The Giant’s Causeway, the 173 acres of hexagonal basalt columns that hug the Antrim coast of Northern Ireland, has long been a source of wonder and mystery. How could nature have formed such perfect geometry? Scientists finally have the answer.
For centuries, the prevailing legend surrounding the Giant’s Causeway in Northern Ireland was that Fionn Mac Cumhaill (Finn McCool), the mythical hunter-warrior of Irish mythology associated with the Fenian cycle, was behind the causeway’s existence, constructing it to reach his arch-rival, a giant named Benandonner, also known as the Red Man, who was believed to roam Scotland.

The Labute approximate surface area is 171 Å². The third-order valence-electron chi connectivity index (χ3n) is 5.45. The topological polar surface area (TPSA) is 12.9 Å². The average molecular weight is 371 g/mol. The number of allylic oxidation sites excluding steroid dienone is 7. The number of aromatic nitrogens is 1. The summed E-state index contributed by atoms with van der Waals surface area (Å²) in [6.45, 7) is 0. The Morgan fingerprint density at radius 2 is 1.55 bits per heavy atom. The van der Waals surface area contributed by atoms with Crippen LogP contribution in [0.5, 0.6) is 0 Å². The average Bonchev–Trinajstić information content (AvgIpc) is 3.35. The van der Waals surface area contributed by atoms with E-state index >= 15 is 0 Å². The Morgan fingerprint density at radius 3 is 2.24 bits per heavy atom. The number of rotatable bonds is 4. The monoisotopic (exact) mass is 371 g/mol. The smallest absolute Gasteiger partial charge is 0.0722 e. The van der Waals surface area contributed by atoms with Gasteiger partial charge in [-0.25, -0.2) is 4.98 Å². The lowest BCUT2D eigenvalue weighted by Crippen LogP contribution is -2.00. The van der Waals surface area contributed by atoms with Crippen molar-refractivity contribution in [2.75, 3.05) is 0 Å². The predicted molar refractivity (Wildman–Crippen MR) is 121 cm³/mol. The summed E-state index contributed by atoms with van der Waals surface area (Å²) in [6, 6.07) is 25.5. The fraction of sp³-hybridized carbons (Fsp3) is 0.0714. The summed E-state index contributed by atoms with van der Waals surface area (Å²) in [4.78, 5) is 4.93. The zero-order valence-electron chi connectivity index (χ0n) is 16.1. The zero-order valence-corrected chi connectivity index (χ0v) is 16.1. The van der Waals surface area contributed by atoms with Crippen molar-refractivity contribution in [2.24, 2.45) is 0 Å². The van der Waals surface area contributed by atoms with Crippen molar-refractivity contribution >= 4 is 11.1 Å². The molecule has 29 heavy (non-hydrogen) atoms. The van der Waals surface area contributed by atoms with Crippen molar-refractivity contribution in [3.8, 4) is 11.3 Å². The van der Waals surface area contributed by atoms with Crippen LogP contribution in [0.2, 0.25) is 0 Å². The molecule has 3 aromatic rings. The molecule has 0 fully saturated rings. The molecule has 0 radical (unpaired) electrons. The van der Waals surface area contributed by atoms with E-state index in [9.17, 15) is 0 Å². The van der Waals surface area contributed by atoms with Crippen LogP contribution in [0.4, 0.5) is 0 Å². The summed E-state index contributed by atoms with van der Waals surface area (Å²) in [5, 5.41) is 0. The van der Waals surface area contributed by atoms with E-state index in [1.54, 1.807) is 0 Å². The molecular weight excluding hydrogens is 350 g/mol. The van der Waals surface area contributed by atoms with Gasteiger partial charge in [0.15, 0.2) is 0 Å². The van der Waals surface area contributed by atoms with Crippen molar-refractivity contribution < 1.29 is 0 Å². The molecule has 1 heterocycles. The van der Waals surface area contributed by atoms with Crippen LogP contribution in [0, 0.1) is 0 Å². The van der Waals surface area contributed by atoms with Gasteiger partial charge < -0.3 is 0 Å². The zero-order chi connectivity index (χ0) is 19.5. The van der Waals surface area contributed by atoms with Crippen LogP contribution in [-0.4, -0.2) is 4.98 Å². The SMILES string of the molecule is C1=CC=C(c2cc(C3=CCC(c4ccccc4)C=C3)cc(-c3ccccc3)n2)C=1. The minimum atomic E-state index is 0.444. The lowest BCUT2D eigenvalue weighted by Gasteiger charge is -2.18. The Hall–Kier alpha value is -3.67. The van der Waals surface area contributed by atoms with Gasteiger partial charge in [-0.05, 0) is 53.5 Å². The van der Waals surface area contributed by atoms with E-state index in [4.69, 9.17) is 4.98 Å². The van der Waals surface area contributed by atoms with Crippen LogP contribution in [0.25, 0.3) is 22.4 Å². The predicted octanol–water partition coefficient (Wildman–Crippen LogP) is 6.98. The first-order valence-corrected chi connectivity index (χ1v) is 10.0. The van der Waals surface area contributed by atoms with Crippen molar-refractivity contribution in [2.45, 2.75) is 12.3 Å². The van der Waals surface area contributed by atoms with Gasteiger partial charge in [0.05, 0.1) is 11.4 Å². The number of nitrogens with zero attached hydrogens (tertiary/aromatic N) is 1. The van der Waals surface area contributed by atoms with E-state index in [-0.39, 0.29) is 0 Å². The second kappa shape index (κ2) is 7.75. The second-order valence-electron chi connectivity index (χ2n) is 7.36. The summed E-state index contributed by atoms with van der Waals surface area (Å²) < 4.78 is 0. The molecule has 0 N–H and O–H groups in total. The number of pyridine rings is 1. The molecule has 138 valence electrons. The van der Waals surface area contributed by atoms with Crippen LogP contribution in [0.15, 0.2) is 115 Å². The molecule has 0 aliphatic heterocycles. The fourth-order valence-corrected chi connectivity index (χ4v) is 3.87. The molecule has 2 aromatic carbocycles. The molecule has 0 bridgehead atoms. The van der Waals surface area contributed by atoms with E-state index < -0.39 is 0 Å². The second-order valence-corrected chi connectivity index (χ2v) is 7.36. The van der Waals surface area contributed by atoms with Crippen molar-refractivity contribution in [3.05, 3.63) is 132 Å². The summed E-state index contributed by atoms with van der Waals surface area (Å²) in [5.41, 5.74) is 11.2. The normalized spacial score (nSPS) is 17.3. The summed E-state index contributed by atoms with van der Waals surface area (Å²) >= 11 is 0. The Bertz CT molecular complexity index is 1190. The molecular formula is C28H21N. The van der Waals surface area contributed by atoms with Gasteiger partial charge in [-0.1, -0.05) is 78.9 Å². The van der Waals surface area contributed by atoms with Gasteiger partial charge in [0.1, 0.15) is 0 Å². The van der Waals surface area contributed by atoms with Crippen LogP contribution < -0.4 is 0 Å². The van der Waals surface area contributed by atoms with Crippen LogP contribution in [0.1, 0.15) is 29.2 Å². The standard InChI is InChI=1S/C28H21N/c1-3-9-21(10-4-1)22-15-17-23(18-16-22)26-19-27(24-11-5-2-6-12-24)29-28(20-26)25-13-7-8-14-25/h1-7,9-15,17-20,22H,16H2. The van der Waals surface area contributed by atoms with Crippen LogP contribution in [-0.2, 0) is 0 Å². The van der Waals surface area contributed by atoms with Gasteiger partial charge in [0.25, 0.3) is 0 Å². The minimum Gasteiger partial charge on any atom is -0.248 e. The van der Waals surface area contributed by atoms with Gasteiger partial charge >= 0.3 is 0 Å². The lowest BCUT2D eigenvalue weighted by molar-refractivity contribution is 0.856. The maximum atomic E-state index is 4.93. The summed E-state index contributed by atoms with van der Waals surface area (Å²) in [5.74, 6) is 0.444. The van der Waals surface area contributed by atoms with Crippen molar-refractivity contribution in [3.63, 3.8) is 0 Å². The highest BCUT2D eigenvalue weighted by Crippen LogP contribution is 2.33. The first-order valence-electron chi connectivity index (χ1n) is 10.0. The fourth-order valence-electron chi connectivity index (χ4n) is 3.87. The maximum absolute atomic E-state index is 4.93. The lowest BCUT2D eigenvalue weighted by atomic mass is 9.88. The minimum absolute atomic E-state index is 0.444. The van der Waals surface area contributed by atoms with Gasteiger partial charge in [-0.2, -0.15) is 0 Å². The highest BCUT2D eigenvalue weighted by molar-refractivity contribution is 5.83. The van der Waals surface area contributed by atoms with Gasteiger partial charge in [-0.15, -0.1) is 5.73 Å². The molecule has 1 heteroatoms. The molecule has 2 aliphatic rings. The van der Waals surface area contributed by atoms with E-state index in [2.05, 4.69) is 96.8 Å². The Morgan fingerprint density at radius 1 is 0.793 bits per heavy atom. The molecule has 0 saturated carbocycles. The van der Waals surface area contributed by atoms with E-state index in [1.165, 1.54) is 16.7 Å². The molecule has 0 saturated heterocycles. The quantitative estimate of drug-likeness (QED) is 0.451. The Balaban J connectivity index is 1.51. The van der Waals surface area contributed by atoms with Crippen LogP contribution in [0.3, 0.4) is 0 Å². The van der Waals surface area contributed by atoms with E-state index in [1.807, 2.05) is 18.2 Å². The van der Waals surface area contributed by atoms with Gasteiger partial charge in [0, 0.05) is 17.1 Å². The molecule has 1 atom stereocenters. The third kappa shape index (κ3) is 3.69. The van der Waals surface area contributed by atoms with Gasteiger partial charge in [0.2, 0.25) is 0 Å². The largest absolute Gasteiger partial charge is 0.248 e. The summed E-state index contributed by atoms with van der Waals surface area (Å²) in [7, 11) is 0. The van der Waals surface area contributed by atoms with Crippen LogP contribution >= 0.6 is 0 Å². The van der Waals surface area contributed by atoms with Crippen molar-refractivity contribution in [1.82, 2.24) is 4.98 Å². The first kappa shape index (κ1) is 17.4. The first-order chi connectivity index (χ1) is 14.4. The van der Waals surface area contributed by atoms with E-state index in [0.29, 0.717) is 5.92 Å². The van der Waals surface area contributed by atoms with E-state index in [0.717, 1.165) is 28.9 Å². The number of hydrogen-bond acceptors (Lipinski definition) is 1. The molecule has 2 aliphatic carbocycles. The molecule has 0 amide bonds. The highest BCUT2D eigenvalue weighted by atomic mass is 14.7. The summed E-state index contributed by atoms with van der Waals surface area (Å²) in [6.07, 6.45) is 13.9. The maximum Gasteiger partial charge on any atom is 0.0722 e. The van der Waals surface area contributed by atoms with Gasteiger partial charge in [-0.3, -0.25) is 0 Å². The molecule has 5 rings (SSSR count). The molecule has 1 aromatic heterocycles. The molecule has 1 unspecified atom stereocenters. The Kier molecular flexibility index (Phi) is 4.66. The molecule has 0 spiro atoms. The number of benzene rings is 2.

In the modern age, scientists have been able to attribute the formation of the 40,000 interlocking columns – a UNESCO World Heritage Site since 1986 – to volcanic eruptions some 50 or 60 million years ago. However, the mystery behind their nearly perfect hexagonal shape has persisted.
Until now, that is.
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